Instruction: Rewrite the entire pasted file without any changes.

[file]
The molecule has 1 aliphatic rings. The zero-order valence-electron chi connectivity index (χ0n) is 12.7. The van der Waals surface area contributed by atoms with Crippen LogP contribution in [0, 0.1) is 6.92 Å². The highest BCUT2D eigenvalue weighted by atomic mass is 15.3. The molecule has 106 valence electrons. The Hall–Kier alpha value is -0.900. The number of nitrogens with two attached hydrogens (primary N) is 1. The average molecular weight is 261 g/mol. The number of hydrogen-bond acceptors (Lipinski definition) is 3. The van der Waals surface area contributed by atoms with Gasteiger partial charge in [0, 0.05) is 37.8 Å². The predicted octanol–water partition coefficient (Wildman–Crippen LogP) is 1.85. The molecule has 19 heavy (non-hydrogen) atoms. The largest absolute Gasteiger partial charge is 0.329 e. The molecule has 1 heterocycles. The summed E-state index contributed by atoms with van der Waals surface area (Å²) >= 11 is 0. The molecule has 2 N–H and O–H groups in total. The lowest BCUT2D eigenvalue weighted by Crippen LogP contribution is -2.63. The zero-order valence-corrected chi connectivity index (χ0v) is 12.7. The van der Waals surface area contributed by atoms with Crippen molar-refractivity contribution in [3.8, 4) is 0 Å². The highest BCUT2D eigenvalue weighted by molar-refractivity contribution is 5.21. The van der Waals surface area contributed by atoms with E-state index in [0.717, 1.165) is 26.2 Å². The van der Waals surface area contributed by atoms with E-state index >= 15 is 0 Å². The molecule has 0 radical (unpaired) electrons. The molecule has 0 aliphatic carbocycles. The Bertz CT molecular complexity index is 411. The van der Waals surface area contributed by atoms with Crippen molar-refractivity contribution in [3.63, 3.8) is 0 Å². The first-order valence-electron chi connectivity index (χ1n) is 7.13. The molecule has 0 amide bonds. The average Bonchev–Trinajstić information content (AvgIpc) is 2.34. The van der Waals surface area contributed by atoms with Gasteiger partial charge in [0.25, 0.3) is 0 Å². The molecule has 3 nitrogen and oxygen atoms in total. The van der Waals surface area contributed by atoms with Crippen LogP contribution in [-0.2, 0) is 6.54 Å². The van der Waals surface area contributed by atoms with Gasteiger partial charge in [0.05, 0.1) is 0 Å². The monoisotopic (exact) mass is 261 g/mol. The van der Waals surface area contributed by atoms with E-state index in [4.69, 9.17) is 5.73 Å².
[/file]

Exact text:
The molecule has 1 aliphatic rings. The zero-order valence-electron chi connectivity index (χ0n) is 12.7. The van der Waals surface area contributed by atoms with Crippen LogP contribution in [0, 0.1) is 6.92 Å². The highest BCUT2D eigenvalue weighted by atomic mass is 15.3. The molecule has 106 valence electrons. The Hall–Kier alpha value is -0.900. The number of nitrogens with two attached hydrogens (primary N) is 1. The average molecular weight is 261 g/mol. The number of hydrogen-bond acceptors (Lipinski definition) is 3. The van der Waals surface area contributed by atoms with Gasteiger partial charge in [0, 0.05) is 37.8 Å². The predicted octanol–water partition coefficient (Wildman–Crippen LogP) is 1.85. The molecule has 19 heavy (non-hydrogen) atoms. The largest absolute Gasteiger partial charge is 0.329 e. The molecule has 1 heterocycles. The summed E-state index contributed by atoms with van der Waals surface area (Å²) >= 11 is 0. The molecule has 2 N–H and O–H groups in total. The lowest BCUT2D eigenvalue weighted by Crippen LogP contribution is -2.63. The zero-order valence-corrected chi connectivity index (χ0v) is 12.7. The van der Waals surface area contributed by atoms with Crippen molar-refractivity contribution in [3.8, 4) is 0 Å². The highest BCUT2D eigenvalue weighted by molar-refractivity contribution is 5.21. The van der Waals surface area contributed by atoms with E-state index in [0.717, 1.165) is 26.2 Å². The van der Waals surface area contributed by atoms with E-state index >= 15 is 0 Å². The molecule has 0 radical (unpaired) electrons. The molecule has 0 aliphatic carbocycles. The Bertz CT molecular complexity index is 411. The van der Waals surface area contributed by atoms with Crippen molar-refractivity contribution in [3.63, 3.8) is 0 Å². The first-order valence-electron chi connectivity index (χ1n) is 7.13. The molecule has 0 amide bonds. The average Bonchev–Trinajstić information content (AvgIpc) is 2.34. The van der Waals surface area contributed by atoms with Gasteiger partial charge in [0.25, 0.3) is 0 Å². The molecule has 3 nitrogen and oxygen atoms in total. The van der Waals surface area contributed by atoms with Crippen LogP contribution in [-0.2, 0) is 6.54 Å². The van der Waals surface area contributed by atoms with Gasteiger partial charge in [0.05, 0.1) is 0 Å². The monoisotopic (exact) mass is 261 g/mol. The van der Waals surface area contributed by atoms with E-state index in [4.69, 9.17) is 5.73 Å².